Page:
Texas retailers, restaurants and hotels push for immigration reform

Texas Capitol (Josh Hinkle/KXAN)
Texas Capitol (Josh Hinkle/KXAN)

AUSTIN (AP) — Texas retailers, restaurants, hotels and farmers are suffering from a shortage of low-skilled workers and need changes to federal immigration laws that will make sure the industries have the employees they need to expand, members of a new business coalition said Monday.

Some of the state’s top trade associations joined the Partnership for a New American Economy, a non-partisan group that lobbies Congress to change U.S. immigration laws to create a legal status for those working in the country illegally and a guest worker program to meet future needs.

“It is an emotional issue, it is a politically-charged issue, but we believe that if Congress would act in a reasonable and rational way, it would take away a lot that emotion,” said Richie Jackson, CEO of the Texas Restaurant Association. “It is really time that we step back from the rhetoric and look at the substance that is being proposed.”

Jackson said immigrant labor is needed for low-skilled, entry-level jobs in restaurants, hotels, construction and on farms. High demand for labor is creating insecurity by persuading workers to cross the border illegally and to obtain fake documents that steal other people’s identities, he said.

“The crux of the issue is what to do with the workforce which is already here. We would want to see, at the very least, a legal status so that that workforce can come out of the shadows,” he said. Members of the coalition also include the Texas Association of Retailers, Texas Hotel and Lodging Association, Texas Vegetable Association, the South Texas Property Rights Association and the Texas Citrus Mutual.

Polling shows immigration is one of the most important issues to Republican voters in Texas, and some GOP candidates have taken a hard line on illegal immigration. U.S. Sen. Ted Cruz, R-Texas, opposes programs that would provide a path to citizenship to the estimated 11 million immigrants living in the country illegally.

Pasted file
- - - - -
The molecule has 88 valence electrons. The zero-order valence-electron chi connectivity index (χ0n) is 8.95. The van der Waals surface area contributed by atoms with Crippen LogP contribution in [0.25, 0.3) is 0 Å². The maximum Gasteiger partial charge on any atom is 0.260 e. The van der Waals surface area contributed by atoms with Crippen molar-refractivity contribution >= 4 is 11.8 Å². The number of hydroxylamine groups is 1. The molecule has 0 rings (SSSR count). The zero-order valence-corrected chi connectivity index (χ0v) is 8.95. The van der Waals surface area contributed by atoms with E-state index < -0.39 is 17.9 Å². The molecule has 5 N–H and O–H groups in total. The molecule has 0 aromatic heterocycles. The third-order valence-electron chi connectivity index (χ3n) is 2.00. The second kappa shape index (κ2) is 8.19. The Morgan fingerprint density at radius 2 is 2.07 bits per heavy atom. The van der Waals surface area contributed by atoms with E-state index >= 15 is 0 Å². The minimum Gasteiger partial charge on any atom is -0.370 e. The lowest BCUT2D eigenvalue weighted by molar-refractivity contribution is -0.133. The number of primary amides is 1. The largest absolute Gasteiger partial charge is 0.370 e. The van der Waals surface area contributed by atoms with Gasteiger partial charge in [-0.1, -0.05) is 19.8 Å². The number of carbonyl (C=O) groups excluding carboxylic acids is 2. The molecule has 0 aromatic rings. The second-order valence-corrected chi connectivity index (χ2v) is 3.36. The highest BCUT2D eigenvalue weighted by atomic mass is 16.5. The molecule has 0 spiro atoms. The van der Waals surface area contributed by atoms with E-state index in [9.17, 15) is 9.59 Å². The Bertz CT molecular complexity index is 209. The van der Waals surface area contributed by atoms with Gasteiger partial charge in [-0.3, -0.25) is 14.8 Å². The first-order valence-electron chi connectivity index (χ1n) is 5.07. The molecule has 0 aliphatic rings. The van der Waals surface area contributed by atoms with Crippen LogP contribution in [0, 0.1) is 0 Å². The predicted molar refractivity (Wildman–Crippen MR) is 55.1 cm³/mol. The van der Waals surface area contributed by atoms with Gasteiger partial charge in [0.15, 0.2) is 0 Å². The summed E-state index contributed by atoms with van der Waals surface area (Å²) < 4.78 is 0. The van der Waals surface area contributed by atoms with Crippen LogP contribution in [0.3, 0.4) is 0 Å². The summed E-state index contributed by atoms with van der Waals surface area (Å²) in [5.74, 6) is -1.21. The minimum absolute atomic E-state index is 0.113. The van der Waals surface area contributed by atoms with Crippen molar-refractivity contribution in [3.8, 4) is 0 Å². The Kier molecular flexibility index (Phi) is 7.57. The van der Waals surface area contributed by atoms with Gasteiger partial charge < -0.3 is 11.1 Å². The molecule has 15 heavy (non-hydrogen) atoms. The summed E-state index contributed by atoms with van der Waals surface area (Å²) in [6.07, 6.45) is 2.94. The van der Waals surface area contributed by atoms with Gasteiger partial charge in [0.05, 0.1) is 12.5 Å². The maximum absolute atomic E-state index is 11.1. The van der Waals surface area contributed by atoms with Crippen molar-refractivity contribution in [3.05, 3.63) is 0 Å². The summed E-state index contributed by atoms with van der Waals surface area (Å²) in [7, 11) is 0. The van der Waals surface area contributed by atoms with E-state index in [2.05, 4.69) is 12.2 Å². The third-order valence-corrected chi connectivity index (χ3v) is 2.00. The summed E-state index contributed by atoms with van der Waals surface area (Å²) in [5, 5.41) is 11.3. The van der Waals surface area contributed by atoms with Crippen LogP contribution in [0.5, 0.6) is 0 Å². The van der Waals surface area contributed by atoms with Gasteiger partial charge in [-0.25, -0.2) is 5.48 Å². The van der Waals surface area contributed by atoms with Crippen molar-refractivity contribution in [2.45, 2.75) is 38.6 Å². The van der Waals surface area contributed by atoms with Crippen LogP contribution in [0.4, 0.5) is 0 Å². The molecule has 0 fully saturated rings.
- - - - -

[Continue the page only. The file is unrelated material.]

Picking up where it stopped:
The coalition supports increasing border security but thinks that is best done by creating a guest worker program that meets both the current demand and the future needs of the American economy. Ray Prewitt, representing vegetable and citrus growers, said the current agricultural worker program has only 60,000 people enrolled when farmers need 1.5 million workers.

“If we have … crackdowns, we’re not going to have the workers we have right now,” he said. “One of the messages to Congress is: If you are going to do those enforcement things, you have to provide for the future flow of workers.”

Members acknowledged at a press conference Monday in the Texas Capitol that it will be difficult to get Congress to make changes to immigration laws before elections in November, but the coalition wants to make the issue a priority.

“Politics shouldn’t trump the realities of what is happening on the ground,” said Robert Howard, representing the South Texas Property Rights Association. “We think there is enough common ground between each party to come up with a solution.”

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